Administration aiming to set Afghanistan benchmarks
Stars and Stripes August 7, 2009
WASHINGTON — White House officials are weeks away from completing and publicly releasing metrics for how they’ll gauge success in Afghansitan, even as the number of U.S. troops in the country continues to rise.
Administration officials, led by National Security Advisor Lt. Gen. Douglas Lute, briefed members of Congress this week on the ongoing efforts to develop benchmarks for progress in Afghanistan and Pakistan. Earlier this year, lawmakers set a Sept. 23 due date for the metrics, and both lawmakers and President Barack Obama have promised to make the measures public then.
For now, details of exactly what military officials would be tracking remain classified, but White House officials confirmed that key House and Senate lawmakers received a nearly finished product in their meeting with Lute and NSA staffers.
The American public, however, appears to be growing increasingly impatient. A new national CNN poll released this week showed that 41 percent of people questioned say they favor the war in Afghanistan, down 9 points from May, when half of those questioned expressed support. Fifty-four percent of respondents in the latest CNN poll said they opposed the Afghan war effort.
As part of the House’s version of the 2010 Defense Appropriations bill, lawmakers have asked for detailed reports throughout the year “outlining the U.S. security, governance, development, counternarcotics and regional strategy in Afghanistan.”
NSA officials said the metrics are fundamentally based on how well U.S. and NATO forces “disrupt, dismantle and defeat al-Qaida” — echoing comments made by Obama during a speech in March outlining the new Afghanistan strategy.
But one item that may not be included is the death toll from skirmishes between U.S. troops and Taliban or al-Qaida fighters. Last month, American military leaders in Afghanistan announced they would no longer release those body counts, calling the numbers uninformative and potentially upsetting to civilians in the country.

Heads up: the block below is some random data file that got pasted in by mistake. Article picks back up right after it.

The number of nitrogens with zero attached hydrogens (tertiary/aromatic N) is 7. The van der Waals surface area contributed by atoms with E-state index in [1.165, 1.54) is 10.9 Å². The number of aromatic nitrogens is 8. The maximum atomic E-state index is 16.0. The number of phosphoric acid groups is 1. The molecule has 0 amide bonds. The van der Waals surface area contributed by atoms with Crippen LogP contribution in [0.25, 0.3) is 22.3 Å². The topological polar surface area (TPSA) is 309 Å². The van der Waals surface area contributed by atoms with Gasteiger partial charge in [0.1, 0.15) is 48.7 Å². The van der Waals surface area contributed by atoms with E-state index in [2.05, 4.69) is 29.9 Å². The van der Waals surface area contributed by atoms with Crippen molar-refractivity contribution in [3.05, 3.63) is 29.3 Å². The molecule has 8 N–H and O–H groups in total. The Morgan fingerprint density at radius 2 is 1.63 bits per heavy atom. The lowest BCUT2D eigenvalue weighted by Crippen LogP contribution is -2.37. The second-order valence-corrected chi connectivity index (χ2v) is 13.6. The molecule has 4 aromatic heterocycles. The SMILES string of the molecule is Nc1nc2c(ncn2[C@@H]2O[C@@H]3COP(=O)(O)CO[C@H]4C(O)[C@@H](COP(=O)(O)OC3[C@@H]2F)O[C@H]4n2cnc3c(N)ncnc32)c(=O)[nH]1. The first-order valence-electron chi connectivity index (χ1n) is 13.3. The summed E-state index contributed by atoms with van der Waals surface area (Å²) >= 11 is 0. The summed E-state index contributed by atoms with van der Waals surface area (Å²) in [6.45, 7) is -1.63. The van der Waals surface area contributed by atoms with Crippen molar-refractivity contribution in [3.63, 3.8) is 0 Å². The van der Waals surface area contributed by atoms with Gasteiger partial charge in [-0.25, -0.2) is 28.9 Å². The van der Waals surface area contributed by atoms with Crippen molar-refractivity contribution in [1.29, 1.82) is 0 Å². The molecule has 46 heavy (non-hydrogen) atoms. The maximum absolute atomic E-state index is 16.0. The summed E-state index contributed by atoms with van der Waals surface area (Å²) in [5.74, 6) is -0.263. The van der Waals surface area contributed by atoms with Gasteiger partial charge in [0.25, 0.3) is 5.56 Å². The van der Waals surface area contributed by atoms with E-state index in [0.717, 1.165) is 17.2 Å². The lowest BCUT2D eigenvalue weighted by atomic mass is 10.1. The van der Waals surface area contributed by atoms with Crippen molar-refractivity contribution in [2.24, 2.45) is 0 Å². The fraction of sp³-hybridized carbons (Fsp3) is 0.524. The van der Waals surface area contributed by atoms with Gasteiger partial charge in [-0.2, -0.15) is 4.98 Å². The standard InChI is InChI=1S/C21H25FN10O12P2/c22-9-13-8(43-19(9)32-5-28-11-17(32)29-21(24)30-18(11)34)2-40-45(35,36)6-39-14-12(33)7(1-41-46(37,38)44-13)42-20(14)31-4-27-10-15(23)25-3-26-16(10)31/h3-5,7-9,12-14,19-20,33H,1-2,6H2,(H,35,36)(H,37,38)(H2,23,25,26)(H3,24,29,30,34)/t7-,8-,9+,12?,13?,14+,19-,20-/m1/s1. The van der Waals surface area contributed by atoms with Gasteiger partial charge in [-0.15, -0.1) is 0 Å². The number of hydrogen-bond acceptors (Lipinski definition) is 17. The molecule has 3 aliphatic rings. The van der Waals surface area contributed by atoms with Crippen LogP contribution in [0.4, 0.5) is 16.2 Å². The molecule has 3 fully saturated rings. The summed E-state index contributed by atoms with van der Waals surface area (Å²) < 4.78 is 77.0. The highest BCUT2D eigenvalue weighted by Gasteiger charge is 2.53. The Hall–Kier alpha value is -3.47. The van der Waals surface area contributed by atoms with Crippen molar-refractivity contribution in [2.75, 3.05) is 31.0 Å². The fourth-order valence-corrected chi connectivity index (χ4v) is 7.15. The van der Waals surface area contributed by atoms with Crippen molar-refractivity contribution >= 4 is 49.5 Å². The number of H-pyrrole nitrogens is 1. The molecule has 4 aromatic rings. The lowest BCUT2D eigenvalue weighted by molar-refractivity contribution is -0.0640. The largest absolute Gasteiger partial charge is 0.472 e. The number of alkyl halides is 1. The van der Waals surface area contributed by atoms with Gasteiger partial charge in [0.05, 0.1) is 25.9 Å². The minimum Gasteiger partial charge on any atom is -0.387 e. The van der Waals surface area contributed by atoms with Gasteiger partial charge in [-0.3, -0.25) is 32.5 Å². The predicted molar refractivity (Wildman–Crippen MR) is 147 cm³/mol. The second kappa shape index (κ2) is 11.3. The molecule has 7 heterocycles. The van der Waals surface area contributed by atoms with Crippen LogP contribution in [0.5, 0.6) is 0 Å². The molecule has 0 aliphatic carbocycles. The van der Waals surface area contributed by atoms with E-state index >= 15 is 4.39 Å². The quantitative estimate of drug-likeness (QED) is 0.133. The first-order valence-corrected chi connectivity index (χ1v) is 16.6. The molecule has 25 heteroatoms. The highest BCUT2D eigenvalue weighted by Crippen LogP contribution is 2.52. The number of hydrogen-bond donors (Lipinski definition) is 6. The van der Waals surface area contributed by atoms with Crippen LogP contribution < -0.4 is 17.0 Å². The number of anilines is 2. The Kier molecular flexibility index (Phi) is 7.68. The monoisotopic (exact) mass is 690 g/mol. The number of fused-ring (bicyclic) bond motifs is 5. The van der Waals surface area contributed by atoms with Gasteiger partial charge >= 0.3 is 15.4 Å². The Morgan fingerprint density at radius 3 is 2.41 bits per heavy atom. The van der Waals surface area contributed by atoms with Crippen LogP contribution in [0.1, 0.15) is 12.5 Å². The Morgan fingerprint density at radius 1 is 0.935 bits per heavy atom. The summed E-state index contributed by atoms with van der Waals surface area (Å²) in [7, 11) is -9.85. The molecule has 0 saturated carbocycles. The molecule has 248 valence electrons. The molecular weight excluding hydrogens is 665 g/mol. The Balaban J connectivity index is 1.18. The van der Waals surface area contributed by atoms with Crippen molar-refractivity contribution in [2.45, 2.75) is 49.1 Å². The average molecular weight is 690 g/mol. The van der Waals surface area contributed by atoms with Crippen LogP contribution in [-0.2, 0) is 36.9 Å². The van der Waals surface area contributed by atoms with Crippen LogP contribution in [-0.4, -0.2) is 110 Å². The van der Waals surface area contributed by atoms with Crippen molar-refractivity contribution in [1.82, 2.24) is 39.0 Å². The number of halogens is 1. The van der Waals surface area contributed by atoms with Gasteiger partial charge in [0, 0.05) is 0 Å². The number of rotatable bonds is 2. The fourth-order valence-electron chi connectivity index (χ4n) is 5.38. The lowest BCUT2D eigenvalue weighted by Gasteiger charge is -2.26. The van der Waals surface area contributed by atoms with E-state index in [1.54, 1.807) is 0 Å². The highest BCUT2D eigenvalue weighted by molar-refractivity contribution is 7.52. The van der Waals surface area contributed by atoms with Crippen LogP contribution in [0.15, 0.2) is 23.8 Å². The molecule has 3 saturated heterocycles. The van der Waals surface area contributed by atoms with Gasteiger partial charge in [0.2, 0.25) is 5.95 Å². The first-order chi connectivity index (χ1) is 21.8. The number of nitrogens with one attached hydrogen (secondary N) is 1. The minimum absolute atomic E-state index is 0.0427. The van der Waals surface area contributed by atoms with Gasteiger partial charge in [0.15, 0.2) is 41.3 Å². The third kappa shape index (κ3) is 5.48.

White House officials would not comment on whether the death tallies are included in the latest draft of the metrics.
A spokesman for Sen. Carl Levin, chairman of the Senate Armed Services Committee, said he was pleased with the work thus far and confident the new metrics will be ready on Sept. 23.
Lawmakers have been receiving progress reports on Afghanistan from the Pentagon since inserting an amendment requiring the summaries into the 2008 defense authorization bill. The most recent report, issued in July, noted progress in stabilizing the region but added that U.S. forces continue to face “severe challenges” in the fight.
Members of the House have criticized that periodic report for being nearly five weeks late and incomplete, since it contains largely anecdotal and analytical summaries on the region.
Rep. John Murtha, chair of the House Appropriations’ defense subcommittee, again this week reiterated the need for “achievable and realistic benchmarks” for Afghanistan.
Still, White House officials said they were pleased with the meetings this week, getting only small changes and positive feedback from lawmakers. Additional discussions on the metrics will take place between the Defense and State departments over the coming weeks.